2019 Australian of the year awards announced
Cave-diving medics who helped save a boys’ soccer team in Thailand, parents fighting childhood bullying after the loss of their daughter, a paediatrician advocating for the prevention of child abuse and a musician inspiring indigenous youth while keeping Yolngu Matha language alive through rap have been announced as the 2019 Australians of the Year.
2019 Australians of the Year – Dr Craig Challen SC OAM (WA) & Dr Richard Harris SC OAM (SA)
2019 Australia’s Local Heroes – Kate & Tick Everett (NT)
2019 Senior Australian of the Year – Dr Sue Packer AM (ACT)
2019 Young Australian of the Year – Danzal Baker (NT)
The Prime Minister, The Hon Scott Morrison MP, presented the Australian of the Year Award recipients with trophies at a ceremony at The National Arboretum in Canberra this evening, 25 January 2019.
For the first time since State and Territory award finalists were introduced to the program in 2004, two State finalists have been jointly awarded the title of Australian of the Year.
Dr Craig Challen SC OAM of Wangara DC, Western Australia and Dr Richard Harris SC OAM of Adelaide, South Australia were named 2019 Australians of the Year for their heroic efforts as part of an international rescue mission to save 12 boys from flooded caves in Thailand.
In July 2018, anaesthetist Dr Richard Harris and retired vet Dr Craig Challen made worldwide headlines when they joined an international team to rescue a group of boys and their soccer coach from a flooded cave in Chiang Rai, Thailand.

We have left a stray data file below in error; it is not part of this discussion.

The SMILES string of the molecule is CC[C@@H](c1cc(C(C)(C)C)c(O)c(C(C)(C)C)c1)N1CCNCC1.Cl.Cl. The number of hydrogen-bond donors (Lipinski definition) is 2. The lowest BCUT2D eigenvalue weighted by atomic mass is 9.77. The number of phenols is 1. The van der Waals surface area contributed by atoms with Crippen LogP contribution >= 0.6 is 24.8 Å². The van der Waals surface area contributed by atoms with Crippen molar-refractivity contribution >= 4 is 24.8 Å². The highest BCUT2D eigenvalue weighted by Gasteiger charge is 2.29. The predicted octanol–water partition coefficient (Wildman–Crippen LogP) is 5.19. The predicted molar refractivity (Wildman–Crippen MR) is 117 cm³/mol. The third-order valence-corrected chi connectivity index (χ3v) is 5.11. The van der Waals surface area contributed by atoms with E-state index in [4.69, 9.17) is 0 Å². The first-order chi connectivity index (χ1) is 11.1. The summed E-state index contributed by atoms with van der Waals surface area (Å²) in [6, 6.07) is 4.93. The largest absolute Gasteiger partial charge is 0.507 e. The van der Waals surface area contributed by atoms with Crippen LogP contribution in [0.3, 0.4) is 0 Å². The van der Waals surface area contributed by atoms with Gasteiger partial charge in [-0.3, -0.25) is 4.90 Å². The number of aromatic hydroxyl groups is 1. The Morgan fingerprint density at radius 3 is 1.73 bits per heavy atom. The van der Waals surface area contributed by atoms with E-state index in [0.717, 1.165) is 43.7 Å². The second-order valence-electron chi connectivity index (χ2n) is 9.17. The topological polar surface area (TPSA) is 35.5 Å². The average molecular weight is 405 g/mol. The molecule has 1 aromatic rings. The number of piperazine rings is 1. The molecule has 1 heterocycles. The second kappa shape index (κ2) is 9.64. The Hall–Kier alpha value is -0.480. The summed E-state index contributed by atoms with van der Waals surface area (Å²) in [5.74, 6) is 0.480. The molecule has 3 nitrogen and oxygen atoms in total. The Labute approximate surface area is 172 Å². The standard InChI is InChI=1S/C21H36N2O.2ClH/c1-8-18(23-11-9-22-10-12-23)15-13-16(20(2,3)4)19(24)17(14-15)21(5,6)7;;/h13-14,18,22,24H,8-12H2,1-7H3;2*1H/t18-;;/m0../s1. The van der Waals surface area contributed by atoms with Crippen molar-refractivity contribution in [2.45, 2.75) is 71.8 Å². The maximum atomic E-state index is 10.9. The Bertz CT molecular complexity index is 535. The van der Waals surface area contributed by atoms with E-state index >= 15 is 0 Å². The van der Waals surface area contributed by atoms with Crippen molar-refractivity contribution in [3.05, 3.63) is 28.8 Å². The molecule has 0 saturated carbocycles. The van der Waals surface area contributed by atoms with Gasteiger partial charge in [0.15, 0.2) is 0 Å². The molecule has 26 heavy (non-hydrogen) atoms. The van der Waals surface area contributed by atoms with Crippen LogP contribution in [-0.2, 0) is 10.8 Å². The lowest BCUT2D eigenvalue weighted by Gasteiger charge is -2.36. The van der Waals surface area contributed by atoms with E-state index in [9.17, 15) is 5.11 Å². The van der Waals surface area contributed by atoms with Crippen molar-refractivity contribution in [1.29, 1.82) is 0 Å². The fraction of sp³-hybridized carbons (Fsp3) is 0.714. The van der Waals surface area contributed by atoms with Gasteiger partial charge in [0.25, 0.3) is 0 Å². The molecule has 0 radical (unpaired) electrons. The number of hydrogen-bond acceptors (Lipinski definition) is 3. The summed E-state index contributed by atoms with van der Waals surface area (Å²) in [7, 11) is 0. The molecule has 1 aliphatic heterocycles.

Richard is a diver with 30 years’ experience and a specialist in aeromedical retrieval. He has previously participated in complex diving recoveries, appeared in National Geographic documentaries and, in 2015, was recognised for his outstanding contribution to cave exploration. In 2017 he was awarded The Australasian Technical Diver of the Year.
Craig has dived some of Australia’s deepest wrecks and has set depth records in diving, including diving to 194m in the Pearse Resurgence, New Zealand in 2011. He was awarded Technical Diver of the Year 2009 at the Australian technical diving conference Oztek.
The pair are long-time friends and diving buddies who were about to depart on a cave-diving holiday when they received the call for help with the delicate rescue mission in Thailand. Putting their own lives at risk and working under great pressure, the pair played crucial roles in the rescue.
Richard’s medical expertise was key in the plan to get the children out of the caves. After swimming through the narrow cave system to assess the health of those trapped and giving the medical all-clear for each evacuee, he administered an anaesthetic to each to enable their rescue. Richard was key to the mission’s success, remaining in the cave system until the last evacuee was safe.
Craig’s technical expertise was critical to the rescue. He played a leading role, working 10 to 12 hours each day in extremely dangerous conditions to swim the children one-by-one through the dark and narrow flooded caves.